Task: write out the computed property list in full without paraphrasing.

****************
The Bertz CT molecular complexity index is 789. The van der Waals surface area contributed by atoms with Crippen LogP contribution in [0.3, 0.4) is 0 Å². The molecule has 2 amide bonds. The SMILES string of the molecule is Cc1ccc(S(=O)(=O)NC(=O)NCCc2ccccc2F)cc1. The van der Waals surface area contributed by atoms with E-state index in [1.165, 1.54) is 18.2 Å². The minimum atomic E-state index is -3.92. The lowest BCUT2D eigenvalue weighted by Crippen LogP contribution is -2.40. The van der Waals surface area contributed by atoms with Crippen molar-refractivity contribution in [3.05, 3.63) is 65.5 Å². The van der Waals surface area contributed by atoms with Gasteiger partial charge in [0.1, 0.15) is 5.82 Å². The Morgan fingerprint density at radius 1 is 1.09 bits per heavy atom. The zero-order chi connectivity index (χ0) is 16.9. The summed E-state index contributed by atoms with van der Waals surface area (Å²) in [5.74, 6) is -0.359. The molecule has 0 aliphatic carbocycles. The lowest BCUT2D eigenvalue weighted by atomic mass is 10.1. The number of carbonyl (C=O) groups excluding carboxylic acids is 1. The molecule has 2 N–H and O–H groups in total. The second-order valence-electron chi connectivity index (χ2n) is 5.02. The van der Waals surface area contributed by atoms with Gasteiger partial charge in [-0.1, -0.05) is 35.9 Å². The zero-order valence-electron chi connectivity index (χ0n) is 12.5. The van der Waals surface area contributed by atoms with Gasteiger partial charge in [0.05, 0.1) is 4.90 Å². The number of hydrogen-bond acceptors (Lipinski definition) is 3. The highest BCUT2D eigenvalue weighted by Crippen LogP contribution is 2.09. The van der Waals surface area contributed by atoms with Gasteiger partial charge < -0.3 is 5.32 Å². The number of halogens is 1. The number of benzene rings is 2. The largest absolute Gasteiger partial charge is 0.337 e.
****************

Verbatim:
The Bertz CT molecular complexity index is 789. The van der Waals surface area contributed by atoms with Crippen LogP contribution in [0.3, 0.4) is 0 Å². The molecule has 2 amide bonds. The SMILES string of the molecule is Cc1ccc(S(=O)(=O)NC(=O)NCCc2ccccc2F)cc1. The van der Waals surface area contributed by atoms with E-state index in [1.165, 1.54) is 18.2 Å². The minimum atomic E-state index is -3.92. The lowest BCUT2D eigenvalue weighted by Crippen LogP contribution is -2.40. The van der Waals surface area contributed by atoms with Crippen molar-refractivity contribution in [3.05, 3.63) is 65.5 Å². The van der Waals surface area contributed by atoms with Gasteiger partial charge in [0.1, 0.15) is 5.82 Å². The Morgan fingerprint density at radius 1 is 1.09 bits per heavy atom. The zero-order chi connectivity index (χ0) is 16.9. The summed E-state index contributed by atoms with van der Waals surface area (Å²) in [5.74, 6) is -0.359. The molecule has 0 aliphatic carbocycles. The lowest BCUT2D eigenvalue weighted by atomic mass is 10.1. The number of carbonyl (C=O) groups excluding carboxylic acids is 1. The molecule has 2 N–H and O–H groups in total. The second-order valence-electron chi connectivity index (χ2n) is 5.02. The van der Waals surface area contributed by atoms with Gasteiger partial charge in [-0.1, -0.05) is 35.9 Å². The zero-order valence-electron chi connectivity index (χ0n) is 12.5. The van der Waals surface area contributed by atoms with Gasteiger partial charge in [0.05, 0.1) is 4.90 Å². The number of hydrogen-bond acceptors (Lipinski definition) is 3. The highest BCUT2D eigenvalue weighted by Crippen LogP contribution is 2.09. The van der Waals surface area contributed by atoms with Gasteiger partial charge < -0.3 is 5.32 Å². The number of halogens is 1. The number of benzene rings is 2. The largest absolute Gasteiger partial charge is 0.337 e.